• Fill Up on Endorphins Your estrogen output may be sputtering, but you're still capable of producing plenty of endorphins. When your brain is pumping these out, you're less likely to fixate on food. Good endorphin releasers: exercise, laughter, and orgasms. By Louann Brizendine, MD

BEAUTY with Chasity Hester, PA-C

You Glo Girl!

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Call us now to schedule your personal make up consultation.



BALANCE with Paul L. Hester, M.D.


Hormone Fear from Misleading Study Conclusions 


I am pleased to introduce Alan Altman, MD, clinical professor at Harvard Medical School. Hehas assembled the real facts on the Women’s Health Initiative (WHI), a landmark women’s health study that when reported by the government had wide (and detrimental) impact – creating mass fear for women about hormones, and forever changing practitioners prescribing of hormones. Even though this study has had far reaching impact, less than one-third of women are even aware of the WHI, a recent study by Stanford researchers have found, and many doctors still are unaware of the real findings that have emerged over time and through critical analysis.

So, here are the facts on the WHI from an expert who understood from the beginning what the study showed and did not show.

What the WHI (erroneously) “concluded."

- Hormones are BAD for women
- Hormones increased breast cancer risk
- Hormones increased heart attack risk
- Hormones caused dementia
- Hormones should not be used for prevention of heart disease
- Only use hormones for symptom relief at the lowest dose and the shortest time
(WIB note: currently there is no research on this recommendation)

What the WHI CAUSED after their “conclusion”

- Primary Care Providers took their patients off all hormones
- Women stopped taking their hormones
- Media driven hysteria and panic among hormone users
- FDA change language from HRT to HT (hormone therapy)

WHI – Here are the Facts – Straight Talk from Alan Altman, MD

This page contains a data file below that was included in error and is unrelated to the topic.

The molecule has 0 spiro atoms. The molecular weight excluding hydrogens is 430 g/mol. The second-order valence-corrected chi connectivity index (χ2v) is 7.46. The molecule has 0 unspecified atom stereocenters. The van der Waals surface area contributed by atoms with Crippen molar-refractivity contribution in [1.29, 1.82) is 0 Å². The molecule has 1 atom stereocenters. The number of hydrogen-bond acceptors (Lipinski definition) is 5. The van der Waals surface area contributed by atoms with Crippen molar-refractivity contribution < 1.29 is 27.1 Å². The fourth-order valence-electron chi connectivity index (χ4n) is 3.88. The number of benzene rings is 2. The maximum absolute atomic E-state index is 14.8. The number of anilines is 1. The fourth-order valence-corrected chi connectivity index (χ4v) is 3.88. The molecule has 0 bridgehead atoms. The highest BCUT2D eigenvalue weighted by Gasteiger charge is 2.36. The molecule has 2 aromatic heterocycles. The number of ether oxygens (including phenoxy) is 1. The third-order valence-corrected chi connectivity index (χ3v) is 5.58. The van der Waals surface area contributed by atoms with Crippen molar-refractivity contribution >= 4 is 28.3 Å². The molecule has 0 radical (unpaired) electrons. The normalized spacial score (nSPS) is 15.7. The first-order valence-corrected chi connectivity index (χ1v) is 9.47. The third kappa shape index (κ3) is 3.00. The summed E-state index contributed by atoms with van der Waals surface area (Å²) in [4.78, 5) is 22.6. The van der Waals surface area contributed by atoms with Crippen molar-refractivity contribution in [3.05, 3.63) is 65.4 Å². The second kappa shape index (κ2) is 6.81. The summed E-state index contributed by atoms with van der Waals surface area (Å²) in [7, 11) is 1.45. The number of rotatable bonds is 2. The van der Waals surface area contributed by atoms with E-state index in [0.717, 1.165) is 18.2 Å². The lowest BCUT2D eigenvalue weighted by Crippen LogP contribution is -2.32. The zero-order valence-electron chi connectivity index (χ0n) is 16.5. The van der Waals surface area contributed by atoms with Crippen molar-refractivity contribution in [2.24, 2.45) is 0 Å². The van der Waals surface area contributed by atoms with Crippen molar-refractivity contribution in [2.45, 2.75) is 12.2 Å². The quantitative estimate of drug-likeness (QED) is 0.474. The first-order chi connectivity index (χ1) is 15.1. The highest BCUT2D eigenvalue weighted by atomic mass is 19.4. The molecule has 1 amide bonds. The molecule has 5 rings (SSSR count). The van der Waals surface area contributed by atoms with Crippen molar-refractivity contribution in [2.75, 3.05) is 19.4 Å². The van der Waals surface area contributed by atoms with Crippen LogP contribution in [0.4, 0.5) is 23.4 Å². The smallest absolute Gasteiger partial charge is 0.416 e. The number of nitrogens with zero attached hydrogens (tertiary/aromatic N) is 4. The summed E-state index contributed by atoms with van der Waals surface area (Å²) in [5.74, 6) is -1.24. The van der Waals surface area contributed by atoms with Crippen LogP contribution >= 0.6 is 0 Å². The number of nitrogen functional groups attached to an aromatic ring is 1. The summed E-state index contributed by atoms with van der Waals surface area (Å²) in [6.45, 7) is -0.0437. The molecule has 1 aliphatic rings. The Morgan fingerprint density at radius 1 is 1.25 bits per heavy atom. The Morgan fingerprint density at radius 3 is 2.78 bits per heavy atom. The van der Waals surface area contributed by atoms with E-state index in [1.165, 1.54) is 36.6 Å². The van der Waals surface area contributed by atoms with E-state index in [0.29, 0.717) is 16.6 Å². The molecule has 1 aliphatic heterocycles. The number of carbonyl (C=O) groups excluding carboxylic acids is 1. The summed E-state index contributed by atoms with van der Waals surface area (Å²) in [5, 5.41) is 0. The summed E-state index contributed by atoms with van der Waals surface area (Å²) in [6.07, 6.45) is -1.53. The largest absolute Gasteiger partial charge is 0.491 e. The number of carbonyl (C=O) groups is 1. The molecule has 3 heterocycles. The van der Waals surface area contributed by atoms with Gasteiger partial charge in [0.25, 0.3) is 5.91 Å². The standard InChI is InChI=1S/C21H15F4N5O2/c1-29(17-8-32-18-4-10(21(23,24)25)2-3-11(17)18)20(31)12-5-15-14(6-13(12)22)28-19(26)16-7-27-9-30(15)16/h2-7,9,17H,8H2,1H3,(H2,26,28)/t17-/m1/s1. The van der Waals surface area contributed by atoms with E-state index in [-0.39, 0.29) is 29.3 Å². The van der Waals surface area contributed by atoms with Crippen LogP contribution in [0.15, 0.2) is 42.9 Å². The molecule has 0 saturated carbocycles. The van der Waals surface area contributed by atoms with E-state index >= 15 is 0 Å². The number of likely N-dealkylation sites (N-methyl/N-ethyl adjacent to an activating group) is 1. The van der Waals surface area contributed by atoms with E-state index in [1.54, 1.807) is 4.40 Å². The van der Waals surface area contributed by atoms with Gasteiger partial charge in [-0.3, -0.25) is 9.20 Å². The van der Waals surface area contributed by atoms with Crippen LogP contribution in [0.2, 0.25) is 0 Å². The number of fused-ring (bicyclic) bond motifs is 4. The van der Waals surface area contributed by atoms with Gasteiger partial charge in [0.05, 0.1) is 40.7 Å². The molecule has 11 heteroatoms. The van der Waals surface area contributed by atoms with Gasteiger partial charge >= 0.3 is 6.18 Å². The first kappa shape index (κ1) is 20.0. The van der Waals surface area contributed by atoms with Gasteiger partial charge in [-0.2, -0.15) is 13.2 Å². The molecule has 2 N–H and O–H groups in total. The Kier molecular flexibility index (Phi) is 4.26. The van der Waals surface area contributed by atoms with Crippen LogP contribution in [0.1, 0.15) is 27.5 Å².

- The WHI did not study all “hormones." In fact, the ONLY hormones studied were Prempro© and Premarin© (non-human identical hormones and only pill form)

- The WHI Study was not really about “all women”…average age of the women studied were 12 years after menopause…averaged 64 years old at outset of study

- What WHI actually did show was that a 72-year old woman should not be started on oral Prempro© to protect her heart.

- Also, there appears to be a risk of breast cancer concerned with use of the potent synthetic progestin (or Medroxyprogesterone Acetate - MPA) that was used in the WHI

- Oral estrogens increase the risk of blood clots and of strokes related to blood clots. (We’ve known this for 30+ years, however we see no increase in clots or strokes on non-oral estrogen.)

- Any small increase in dementia was seen only in women ages 75 to 80! (Numerous studies of women starting HT at the appropriate age close to their final menstrual period have demonstrated a 50% to 65% decrease in the risk of Alzheimer’s disease.)

- Women saw no quality of life benefits from taking these hormones, because 88% of the women in the study had no menopausal symptoms to begin with.

- There was a slight increase in breast cancer risk when on Prempro© (estrogen and progestin) and slight decrease on Premarin© (estrogen therapy).

Key Facts:

- Non-oral estrogen (specifically estradiol via transdermal patch, gel or transvaginal ring) AND natural micronized progesterone taken orally is presently safer, healthier and more “natural” for use in hormone therapy.

- There is a serious lack of consensus in the data looking at estrogen use and breast cancer risk.

- Testosterone can be useful in the appropriate patients post hysterectomy.

Alan Altman, MD is Assistant Clinical Professor of OB/GYN and Reproductive Biology at Harvard Medical School. He is a practicing gynecologist, specializing in peri and post-menopausal health, hormone replacement therapy and female sexuality.


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3 steps to daily health

1. Relax in your chair, eyes closed. Inhale to the count of
four. Hold for a seven count. Exhale to an eight count.

Repeat three more times.

2. Stand with your feet about 1 foot apart. Stretch toward the ceiling reaching for a spot beyond it. Now bend slowly down reaching for a spot between your feet, going as far as possible without pain.

Repeat three more times.

3. Drink some water whenever your lips are dry


Try to do 1 and 2 every hour. You will concentrate better throughout your day. Feel better when your work day is done and BE better always. You have increased the oxygen in your blood. Helped blood flow easier through your body. And kept yourself hydrated.